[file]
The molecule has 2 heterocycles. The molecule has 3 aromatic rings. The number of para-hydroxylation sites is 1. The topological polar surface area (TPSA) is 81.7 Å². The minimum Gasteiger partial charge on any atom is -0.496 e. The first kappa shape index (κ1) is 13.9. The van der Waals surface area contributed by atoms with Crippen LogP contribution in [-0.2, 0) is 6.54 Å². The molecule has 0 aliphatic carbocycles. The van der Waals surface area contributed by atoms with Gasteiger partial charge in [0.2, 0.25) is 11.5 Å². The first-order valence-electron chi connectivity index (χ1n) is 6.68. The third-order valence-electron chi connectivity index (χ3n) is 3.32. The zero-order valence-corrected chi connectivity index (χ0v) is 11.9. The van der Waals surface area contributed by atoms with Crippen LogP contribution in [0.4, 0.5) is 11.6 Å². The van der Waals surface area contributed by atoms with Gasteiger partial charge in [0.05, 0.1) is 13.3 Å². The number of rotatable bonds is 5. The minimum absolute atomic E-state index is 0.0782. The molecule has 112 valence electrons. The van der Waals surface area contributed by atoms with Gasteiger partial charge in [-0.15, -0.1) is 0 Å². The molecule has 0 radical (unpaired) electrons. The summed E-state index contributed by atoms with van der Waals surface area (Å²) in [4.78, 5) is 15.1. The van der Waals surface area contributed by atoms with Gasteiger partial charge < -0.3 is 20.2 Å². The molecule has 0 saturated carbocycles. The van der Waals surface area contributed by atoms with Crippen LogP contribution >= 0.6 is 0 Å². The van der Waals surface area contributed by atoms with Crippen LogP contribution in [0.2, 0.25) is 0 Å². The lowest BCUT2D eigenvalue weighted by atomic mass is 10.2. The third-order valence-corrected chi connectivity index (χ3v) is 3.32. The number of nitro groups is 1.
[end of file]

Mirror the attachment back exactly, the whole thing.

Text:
The molecule has 2 heterocycles. The molecule has 3 aromatic rings. The number of para-hydroxylation sites is 1. The topological polar surface area (TPSA) is 81.7 Å². The minimum Gasteiger partial charge on any atom is -0.496 e. The first kappa shape index (κ1) is 13.9. The van der Waals surface area contributed by atoms with Crippen LogP contribution in [-0.2, 0) is 6.54 Å². The molecule has 0 aliphatic carbocycles. The van der Waals surface area contributed by atoms with Gasteiger partial charge in [0.2, 0.25) is 11.5 Å². The first-order valence-electron chi connectivity index (χ1n) is 6.68. The third-order valence-electron chi connectivity index (χ3n) is 3.32. The zero-order valence-corrected chi connectivity index (χ0v) is 11.9. The van der Waals surface area contributed by atoms with Crippen LogP contribution in [0.4, 0.5) is 11.6 Å². The van der Waals surface area contributed by atoms with Gasteiger partial charge in [0.05, 0.1) is 13.3 Å². The number of rotatable bonds is 5. The minimum absolute atomic E-state index is 0.0782. The molecule has 112 valence electrons. The van der Waals surface area contributed by atoms with Gasteiger partial charge in [-0.15, -0.1) is 0 Å². The molecule has 0 radical (unpaired) electrons. The summed E-state index contributed by atoms with van der Waals surface area (Å²) in [4.78, 5) is 15.1. The van der Waals surface area contributed by atoms with Gasteiger partial charge < -0.3 is 20.2 Å². The molecule has 0 saturated carbocycles. The van der Waals surface area contributed by atoms with Crippen LogP contribution >= 0.6 is 0 Å². The van der Waals surface area contributed by atoms with Crippen LogP contribution in [0.2, 0.25) is 0 Å². The lowest BCUT2D eigenvalue weighted by atomic mass is 10.2. The third-order valence-corrected chi connectivity index (χ3v) is 3.32. The number of nitro groups is 1.